Wednesday, February 10, 2016
Wednesday February 10, 2016
So I haven't reported in a few days and for that I apologize. I am just back from the ABA Mid Year Meeting where I attended my first House of Delegates meeting as a representative of our association. What a great experience. I was impressed by every aspect of the organization of the House, the sincerity and knowledge of the delegates and the seriousness with which they approach every item on the day long agenda. Many thanks to Fritz Langrock, out state delegate, who is a great mentor.
But anyway, you're probably more in what's happening in Montpelier. Las t week the four judges up for retention this year appeared before the Retention Committee. There really weren't any surprises and all four made strong arguments as to why they deserve another six year term. Judge Durkin spoke to reducing the backlog in E division cases since he came to the bench. He also let the committee know how he has sat and will continue to sit in all jurisdictions as needed to fill the needs of the judiciary. He did tell the committee about the staffing challenges the E division has faced and also responded to a question about pro se litigants in his court.
Judge Howard spoke to the committee about the eight new judges; fully 25% of the judiciary is new. That will impact operations as well as judicial college programing. He also addressed the staffing challenges and the caseload increases due mostly to opiate abuse. He did offer a suggestion about low level misdemeanors and suggested they be diverted or deferred. The only criticism from the surveys was a comment that he could show some frustration and irritability.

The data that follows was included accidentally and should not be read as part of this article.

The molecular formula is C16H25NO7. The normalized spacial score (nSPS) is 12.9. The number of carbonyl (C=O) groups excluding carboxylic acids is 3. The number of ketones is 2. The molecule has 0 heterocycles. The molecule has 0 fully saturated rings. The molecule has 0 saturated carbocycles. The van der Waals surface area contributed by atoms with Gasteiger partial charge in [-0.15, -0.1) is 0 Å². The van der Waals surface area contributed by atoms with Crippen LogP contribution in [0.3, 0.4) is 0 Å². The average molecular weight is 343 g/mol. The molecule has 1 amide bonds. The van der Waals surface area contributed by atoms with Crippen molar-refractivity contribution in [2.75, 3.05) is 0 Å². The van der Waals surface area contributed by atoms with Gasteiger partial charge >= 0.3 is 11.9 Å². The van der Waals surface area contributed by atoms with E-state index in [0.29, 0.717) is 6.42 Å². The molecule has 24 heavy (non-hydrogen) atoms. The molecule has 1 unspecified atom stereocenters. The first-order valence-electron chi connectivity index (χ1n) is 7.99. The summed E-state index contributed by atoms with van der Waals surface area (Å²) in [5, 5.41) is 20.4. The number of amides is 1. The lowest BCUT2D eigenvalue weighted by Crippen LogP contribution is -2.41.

Judge Toor said that working with pro se litigants is a challenge and now a large part of the job. That of course raises issues of showing compassion for the people appearing before the bench. Although a judge has to let "people tell their story" there needs to be a balance between the time that takes and the need to make case to resolution. She talked about the pro se clinic she began in Chittenden County. She makes an effort to write in "plain english". The committee was impressed with her reaching out to jurors after the end of a trial, as well asher offering to give feedback to the lawyers. Some of the comments in her surveys went to her being very much a judge who follows or insists on following the rules. She admitted that she is critical if the parties are not prepared. There was a discussion about whether Vermont should continue to recruit "generalist judges" and that morphed into a conversation about rotation.
Judge Mello was last; he spoke to his background and his practice before joining the bench. As this was his first retention hearing he didn't face much criticism except for one reviewer who criticized his choice of words in a sentencing hearing. Clearly, he recognized that and has been more careful about this choice of language.
Tomorrow, Thursday the 11th, the committee will hold a public hearing at 7 PM in Room 11 at the statehouse to hear from anyone who wants to be heard on any of these judges. I'll report on that after Friday. As always, thanks for reading.